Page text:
Franciacorta, what to see: itinerary in 10 stages

What to see in Franciacorta: among vineyards, villages and art, an itinerary in 10 stages.

There Franciacorta it is an oasis of peace and quiet a stone’s throw from Milan. Franciacorta covers an area of ​​about 200 square kilometers overlooking the width of Iseo Lake (here is our itinerary with 10 stages at Lake Iseo) and includes 19 municipalities in Province of Brescia. His sweet hills covered with vineyards they are the symbol of this lush land known in the world for high quality of its wines. A trip to Franciacorta can therefore not ignore the discovery of its numerous wineries and wineries where you can touch and taste the most famous products of this country. Franciacorta, however, has much more to offer its visitors than just good wine. It is in fact an area rich in history, which over the years has seen roosters, Romans, Lombards, has hosted large monasteries, has been the subject of strife between the Guelphs and the Ghibellines, has met the French and Austrians and has been the scene of the Risorgimento battles. , and all these changes have left as a dowry churches, palaces and many monuments that still adorn these wonderful hills today. Here are 10 must-see places on your trip to Franciacorta.

1. Convent of San Pietro in Lamosa

In Provaglio d’Iseo, the monastery of San Pietro in Lamosa is located above a rocky rise, an ancient structure that dominates the peat. The monastery is believed to have been built where in ancient times there were ancient pagan and Paleo-Christian temples, the traces of the construction of a first church that was then donated to the monks of the monastery Cluny dates back to the 11th century and then became the center for the economic and religious life of the area. The Cluniac monks remained there until the fifteenth century, and the traces of their passage are still clearly visible, although the church today has pure features from the fifteenth and sixteenth centuries. Inside are preserved numerous works of valuable invoices, including a beautiful cycle of frescoes ofSalute history goes back to the 15th-16th. century, located in the adjacent oratorio Santa Maria Maddalena.

The convent of San Pietro in Lamosa. Photo by Brescia Tourism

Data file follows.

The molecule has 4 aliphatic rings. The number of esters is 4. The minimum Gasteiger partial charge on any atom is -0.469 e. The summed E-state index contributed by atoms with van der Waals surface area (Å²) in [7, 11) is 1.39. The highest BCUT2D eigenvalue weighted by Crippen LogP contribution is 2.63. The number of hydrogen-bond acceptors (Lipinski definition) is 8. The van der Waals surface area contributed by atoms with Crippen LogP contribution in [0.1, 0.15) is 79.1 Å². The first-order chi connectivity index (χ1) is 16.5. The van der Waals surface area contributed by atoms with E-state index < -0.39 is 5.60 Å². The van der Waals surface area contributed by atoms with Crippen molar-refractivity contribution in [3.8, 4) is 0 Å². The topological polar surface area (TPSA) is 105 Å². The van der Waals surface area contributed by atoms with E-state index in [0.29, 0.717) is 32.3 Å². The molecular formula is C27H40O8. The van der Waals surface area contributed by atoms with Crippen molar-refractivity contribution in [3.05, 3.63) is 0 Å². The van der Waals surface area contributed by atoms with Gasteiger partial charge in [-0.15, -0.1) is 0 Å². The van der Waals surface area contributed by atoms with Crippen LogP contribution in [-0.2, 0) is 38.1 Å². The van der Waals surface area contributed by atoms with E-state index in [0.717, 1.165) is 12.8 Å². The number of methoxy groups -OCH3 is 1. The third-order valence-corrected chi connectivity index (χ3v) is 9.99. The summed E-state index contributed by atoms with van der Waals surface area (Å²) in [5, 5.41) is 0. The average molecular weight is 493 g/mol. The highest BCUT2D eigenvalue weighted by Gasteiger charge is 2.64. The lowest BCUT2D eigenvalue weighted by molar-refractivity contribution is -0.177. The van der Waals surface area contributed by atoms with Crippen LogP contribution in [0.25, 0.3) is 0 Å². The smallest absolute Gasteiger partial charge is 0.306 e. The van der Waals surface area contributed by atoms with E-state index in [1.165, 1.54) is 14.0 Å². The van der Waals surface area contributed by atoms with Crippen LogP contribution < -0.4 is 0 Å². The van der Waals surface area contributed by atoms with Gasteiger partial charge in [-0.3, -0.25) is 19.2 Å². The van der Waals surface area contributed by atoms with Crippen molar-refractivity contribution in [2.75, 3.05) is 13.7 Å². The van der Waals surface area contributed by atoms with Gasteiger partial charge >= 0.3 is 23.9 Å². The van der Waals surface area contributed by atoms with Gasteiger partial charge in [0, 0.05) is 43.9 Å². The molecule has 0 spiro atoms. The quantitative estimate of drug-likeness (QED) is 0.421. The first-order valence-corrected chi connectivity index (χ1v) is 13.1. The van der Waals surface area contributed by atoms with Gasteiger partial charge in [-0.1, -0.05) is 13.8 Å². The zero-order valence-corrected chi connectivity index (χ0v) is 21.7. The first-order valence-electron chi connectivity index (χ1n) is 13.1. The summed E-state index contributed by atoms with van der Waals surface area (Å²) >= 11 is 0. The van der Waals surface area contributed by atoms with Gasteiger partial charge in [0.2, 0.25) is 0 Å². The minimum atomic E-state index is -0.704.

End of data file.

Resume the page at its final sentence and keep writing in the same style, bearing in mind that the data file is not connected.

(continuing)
2. Olivetana Abbey of San Nicola and Rodengo

The whole history of Franciacorta has been strongly influenced by the presence of large monastic units, which since before the year 1000 have contributed decisively to the reclamation, abolition and cultivation of the territory. One of the most important examples of the monastery’s presence in Franciacorta is represented by the Olivetan Benedictine Monastery of San Nicola in Rodengo Saiano. The origins of this religious complex are documented from the 11th century, and the presence of the Benedictine monks, true to their motto “Ora et labora”, has helped to transform this area. The present building of the monastery dates back to the fifteenth century and was built by the Olivetan congregation and then became a monastery in the following century and is adorned after a distinct renaissance taste with various works of art.

Olivetan Abbey of San Nicola in Rodengo
Olivetan Abbey of San Nicola in Rodengo. Photo by Brescia Tourism

3. Bornato Castle

A medieval castle with a precious Renaissance villa inside. All this can be found in the heart of Franciacorta, where the massive Bornato Castle and the beautiful Villa Orlando meet, from where the eye can sweep across the entire Po Valley. The original core of the castle consists of a mighty stronghold that presided over the old consular road that united Bergamo and Brescia. This was then extended by the Bornati family with the construction of walls, towers and forgeries that became more and more central to the life of these countries, so that it often hosted artists and writers, including even Dante Alighieri. In 1564, the Gandini family built Villa Orlando inside the castle. These admirable examples of architecture are immersed in a wonderful park, while in the main tower of the castle are the ancient cellars.

Bornato Castle
Bornato Castle. Photo by Brescia Tourism

4. Passirano Castle

The massive walls, the great moat, the tall towers and the unmistakable Ghibelline battles: the castle of Passirano is a piece of medieval, perfectly preserved in the heart of Franciacorta. Built for purely defensive purposes from 1100, for centuries he protected the inhabitants of the place from attacks on nomads and soldiers. Very beautiful is the large entrance portal from the eighteenth century and the Torre della Specola, which has previously been used as an astronomical observatory. Today, the castle of Passirano hosts a vineyard, but it can be admired in all its beauty when walking around the walls.

Passirano Castle
Passirano Castle. Photo by Brescia Tourism

5. Quistini Castle